The Karnataka unit of the Consortium of Indian Farmers' Associations and the Karnataka Sugarcane Growers' Association have urged Prime Minister Manmohan Singh to remove all controls on sugar as an immediate step to help farmers in distress.
The leaders of the consortium and president of the association Kurubur Shanthakumar met Dr. Singh in New Delhi on Monday. They drew his attention to the continued exploitation of farmers in the absence of a policy on remunerative prices for agricultural produce in the country. They said that farmers were facing severe financial hardship due to the increased cost of cultivation and lack of remunerative prices for their crops.
They submitted a memorandum to the Prime Minister, a copy of which was sent to The Hindu.
In it, they said farmers were losing hope and did not think that their prospects would improve and so they were considering giving it up and looking for other sources of livelihood. This posed a direct threat to food production in the country. They added that farmers were discriminated against as the Government did not encourage the agricultural sector on a par with industries, which were supported by incentives, tax-free holidays and freedom to fix prices for their products.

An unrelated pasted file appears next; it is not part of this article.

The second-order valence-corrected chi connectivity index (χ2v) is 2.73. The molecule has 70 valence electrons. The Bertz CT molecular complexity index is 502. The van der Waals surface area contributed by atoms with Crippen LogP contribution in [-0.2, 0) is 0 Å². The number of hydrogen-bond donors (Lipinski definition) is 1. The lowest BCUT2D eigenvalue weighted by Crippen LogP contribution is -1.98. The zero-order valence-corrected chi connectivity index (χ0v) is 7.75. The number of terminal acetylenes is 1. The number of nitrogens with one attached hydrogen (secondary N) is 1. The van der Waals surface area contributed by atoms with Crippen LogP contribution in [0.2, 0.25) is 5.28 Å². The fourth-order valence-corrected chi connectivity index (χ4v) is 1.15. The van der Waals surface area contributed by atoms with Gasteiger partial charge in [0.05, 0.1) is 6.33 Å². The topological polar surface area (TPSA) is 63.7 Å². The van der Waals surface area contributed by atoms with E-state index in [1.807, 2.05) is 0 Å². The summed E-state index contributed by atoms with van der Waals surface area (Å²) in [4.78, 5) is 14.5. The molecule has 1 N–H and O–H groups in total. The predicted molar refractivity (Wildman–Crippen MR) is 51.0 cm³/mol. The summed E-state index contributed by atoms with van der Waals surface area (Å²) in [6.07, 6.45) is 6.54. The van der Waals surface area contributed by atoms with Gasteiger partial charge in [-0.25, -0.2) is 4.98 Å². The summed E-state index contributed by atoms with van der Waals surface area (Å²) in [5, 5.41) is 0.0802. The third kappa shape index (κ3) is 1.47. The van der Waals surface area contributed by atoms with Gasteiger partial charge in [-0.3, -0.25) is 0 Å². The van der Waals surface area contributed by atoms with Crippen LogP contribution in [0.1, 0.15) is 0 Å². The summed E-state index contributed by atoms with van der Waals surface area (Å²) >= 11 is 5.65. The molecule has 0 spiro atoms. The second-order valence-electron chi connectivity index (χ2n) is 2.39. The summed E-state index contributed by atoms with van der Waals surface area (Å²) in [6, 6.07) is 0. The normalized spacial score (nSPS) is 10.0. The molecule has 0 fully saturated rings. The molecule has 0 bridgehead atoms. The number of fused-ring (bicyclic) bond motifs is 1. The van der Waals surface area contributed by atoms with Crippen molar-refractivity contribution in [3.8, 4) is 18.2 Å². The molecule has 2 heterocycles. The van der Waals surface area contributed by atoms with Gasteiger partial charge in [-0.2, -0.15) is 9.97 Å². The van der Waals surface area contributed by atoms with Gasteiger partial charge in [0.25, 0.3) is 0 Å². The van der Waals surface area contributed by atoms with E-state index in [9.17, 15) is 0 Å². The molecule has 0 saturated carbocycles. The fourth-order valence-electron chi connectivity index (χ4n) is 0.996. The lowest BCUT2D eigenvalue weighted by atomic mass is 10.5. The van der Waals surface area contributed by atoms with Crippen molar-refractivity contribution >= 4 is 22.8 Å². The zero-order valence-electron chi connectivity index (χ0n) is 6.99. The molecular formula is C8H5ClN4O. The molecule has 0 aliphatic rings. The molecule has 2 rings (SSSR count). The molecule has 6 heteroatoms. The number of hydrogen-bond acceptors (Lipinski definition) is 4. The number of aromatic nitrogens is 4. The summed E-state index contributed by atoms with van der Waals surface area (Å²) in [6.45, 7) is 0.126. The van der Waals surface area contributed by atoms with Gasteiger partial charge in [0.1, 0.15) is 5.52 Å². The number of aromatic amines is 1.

In the memorandum, they also sought establishment of a mechanism to fix remunerative prices for agricultural produce as per the M.S. Swaminathan Commission report, removal of levy on sugar, state advisory price (SAP) for paddy, minimum support price for turmeric and onion, imposition of 35 per cent import duty on silk and cotton, amendment to crop insurance scheme, debt relief for farmers in the event of crop loss on the lines of support given for revival of sick industries.
The leaders also urged the Prime Minister to convene a round-table, involving experts from agriculture, finance, co-operation, industry, management and related fields, to take a threadbare view of Indian agriculture, its prospects and conditions of domestic growers, and evolve a strong, pro-farmer agricultural policy before it was too late.